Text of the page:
A rainy afternoon, the world shut out, hot coffee and a paperback mystery—The Englishman’s Cameo. Surely, my pleasures are secure. What, after all, can go wrong with murder and mayhem in Shahjahan’s Dilli?
Two hours later, the question is no longer rhetorical. Emerging clueless from the labyrinth, I look back, in puzzlement. All the props are present and correct. Muzaffar Jang, our dashing young detective, is equally at home with the elegance of courtly life and the dregs of Shahjahanabad’s higgledy-piggledy lanes. The murder of an unpleasant man takes him to the boudoir of Delhi’s most notorious courtesan. In the best traditions of fiction, she’s seductive, venal, solitary—and suddenly dead. The two murders are linked, of course, and one of the more tangible links is a jewel found in the dead woman’s possession—the eponymous cameo. These are the dots. Why then such difficulty in connecting them?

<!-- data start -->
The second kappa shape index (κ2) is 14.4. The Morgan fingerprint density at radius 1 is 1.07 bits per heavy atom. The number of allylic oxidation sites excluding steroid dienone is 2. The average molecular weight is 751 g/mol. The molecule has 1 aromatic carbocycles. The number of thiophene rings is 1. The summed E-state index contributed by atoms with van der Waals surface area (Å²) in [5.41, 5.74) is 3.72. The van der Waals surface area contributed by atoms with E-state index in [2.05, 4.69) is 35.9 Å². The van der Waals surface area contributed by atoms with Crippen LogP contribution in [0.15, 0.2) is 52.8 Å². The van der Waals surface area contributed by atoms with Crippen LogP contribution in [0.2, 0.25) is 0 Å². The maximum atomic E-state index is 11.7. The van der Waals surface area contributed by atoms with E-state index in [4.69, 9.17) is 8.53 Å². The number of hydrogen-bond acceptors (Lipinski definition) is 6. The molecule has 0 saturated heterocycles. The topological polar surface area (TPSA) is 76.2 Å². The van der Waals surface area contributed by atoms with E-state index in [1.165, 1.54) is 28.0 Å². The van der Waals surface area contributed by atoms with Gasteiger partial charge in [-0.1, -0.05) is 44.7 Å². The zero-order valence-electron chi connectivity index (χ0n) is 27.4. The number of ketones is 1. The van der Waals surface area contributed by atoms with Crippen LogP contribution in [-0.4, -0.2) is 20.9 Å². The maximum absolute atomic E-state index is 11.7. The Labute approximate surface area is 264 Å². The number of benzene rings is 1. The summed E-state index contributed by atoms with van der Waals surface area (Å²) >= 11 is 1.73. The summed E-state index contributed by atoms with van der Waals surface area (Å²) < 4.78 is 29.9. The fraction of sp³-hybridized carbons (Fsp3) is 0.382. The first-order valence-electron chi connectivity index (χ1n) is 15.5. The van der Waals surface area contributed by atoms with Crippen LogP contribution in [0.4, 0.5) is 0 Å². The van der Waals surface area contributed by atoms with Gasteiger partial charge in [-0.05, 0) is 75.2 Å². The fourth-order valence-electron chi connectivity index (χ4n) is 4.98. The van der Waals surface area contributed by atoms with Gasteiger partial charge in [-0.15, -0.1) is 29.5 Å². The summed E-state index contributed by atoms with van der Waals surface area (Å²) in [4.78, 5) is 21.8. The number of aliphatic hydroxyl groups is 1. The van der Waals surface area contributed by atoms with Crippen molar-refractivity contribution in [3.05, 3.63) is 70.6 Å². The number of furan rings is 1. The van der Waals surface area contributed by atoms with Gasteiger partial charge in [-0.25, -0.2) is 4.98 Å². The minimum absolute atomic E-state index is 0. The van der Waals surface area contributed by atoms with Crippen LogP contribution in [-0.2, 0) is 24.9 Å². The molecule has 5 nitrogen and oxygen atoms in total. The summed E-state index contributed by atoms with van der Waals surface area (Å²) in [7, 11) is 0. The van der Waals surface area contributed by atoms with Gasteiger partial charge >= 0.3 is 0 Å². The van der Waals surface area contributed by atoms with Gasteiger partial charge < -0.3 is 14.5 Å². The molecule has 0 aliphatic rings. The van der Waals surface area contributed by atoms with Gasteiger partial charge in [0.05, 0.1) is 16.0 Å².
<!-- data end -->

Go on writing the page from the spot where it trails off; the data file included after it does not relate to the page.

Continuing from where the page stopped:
The writer is too distracted by the joys of Shahjahanabad—etiquette, jewels, couture, all that makes research so much fun—to pay any attention to the writing. The reader is left ensnared in loopy sentences while an arbitrary garnish of un-glossed Urdu imposes the surreal vibe of Edward Lear’s immortal Cummerbund. Muzaffar has to rassle past all this in prose too viscous for pace. A nice guy like him deserves a murder that has less Mughal and more mystery.